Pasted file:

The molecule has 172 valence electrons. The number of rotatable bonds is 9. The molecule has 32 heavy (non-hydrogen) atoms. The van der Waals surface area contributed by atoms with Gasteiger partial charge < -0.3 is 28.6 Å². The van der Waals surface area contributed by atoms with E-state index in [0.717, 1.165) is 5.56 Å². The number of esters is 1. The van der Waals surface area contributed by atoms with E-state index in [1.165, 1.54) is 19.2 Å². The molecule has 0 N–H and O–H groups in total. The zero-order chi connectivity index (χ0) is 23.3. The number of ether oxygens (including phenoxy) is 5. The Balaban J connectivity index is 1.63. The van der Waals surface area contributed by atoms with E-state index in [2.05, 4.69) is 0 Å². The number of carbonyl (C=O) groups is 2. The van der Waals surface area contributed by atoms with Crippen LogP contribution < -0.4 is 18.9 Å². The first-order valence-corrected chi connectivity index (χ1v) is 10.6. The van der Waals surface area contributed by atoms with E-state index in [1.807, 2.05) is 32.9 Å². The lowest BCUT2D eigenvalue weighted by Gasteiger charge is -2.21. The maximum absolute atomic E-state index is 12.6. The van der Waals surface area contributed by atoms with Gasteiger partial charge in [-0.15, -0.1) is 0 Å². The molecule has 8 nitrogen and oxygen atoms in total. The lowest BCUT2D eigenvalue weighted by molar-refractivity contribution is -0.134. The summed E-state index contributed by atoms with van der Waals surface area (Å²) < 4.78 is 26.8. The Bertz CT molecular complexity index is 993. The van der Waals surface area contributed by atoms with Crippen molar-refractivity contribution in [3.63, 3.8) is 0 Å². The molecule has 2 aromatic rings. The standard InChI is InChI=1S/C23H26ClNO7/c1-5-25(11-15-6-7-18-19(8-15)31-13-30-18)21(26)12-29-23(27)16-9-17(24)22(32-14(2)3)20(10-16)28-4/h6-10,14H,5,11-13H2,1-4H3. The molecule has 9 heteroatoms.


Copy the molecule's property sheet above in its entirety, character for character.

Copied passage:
The molecule has 172 valence electrons. The number of rotatable bonds is 9. The molecule has 32 heavy (non-hydrogen) atoms. The van der Waals surface area contributed by atoms with Gasteiger partial charge < -0.3 is 28.6 Å². The van der Waals surface area contributed by atoms with E-state index in [0.717, 1.165) is 5.56 Å². The number of esters is 1. The van der Waals surface area contributed by atoms with E-state index in [1.165, 1.54) is 19.2 Å². The molecule has 0 N–H and O–H groups in total. The zero-order chi connectivity index (χ0) is 23.3. The number of ether oxygens (including phenoxy) is 5. The Balaban J connectivity index is 1.63. The van der Waals surface area contributed by atoms with E-state index in [2.05, 4.69) is 0 Å². The number of carbonyl (C=O) groups is 2. The van der Waals surface area contributed by atoms with Crippen LogP contribution < -0.4 is 18.9 Å². The first-order valence-corrected chi connectivity index (χ1v) is 10.6. The van der Waals surface area contributed by atoms with E-state index in [1.807, 2.05) is 32.9 Å². The lowest BCUT2D eigenvalue weighted by Gasteiger charge is -2.21. The maximum absolute atomic E-state index is 12.6. The van der Waals surface area contributed by atoms with Gasteiger partial charge in [-0.15, -0.1) is 0 Å². The molecule has 8 nitrogen and oxygen atoms in total. The lowest BCUT2D eigenvalue weighted by molar-refractivity contribution is -0.134. The summed E-state index contributed by atoms with van der Waals surface area (Å²) < 4.78 is 26.8. The Bertz CT molecular complexity index is 993. The van der Waals surface area contributed by atoms with Crippen molar-refractivity contribution in [3.63, 3.8) is 0 Å². The molecule has 2 aromatic rings. The standard InChI is InChI=1S/C23H26ClNO7/c1-5-25(11-15-6-7-18-19(8-15)31-13-30-18)21(26)12-29-23(27)16-9-17(24)22(32-14(2)3)20(10-16)28-4/h6-10,14H,5,11-13H2,1-4H3. The molecule has 9 heteroatoms.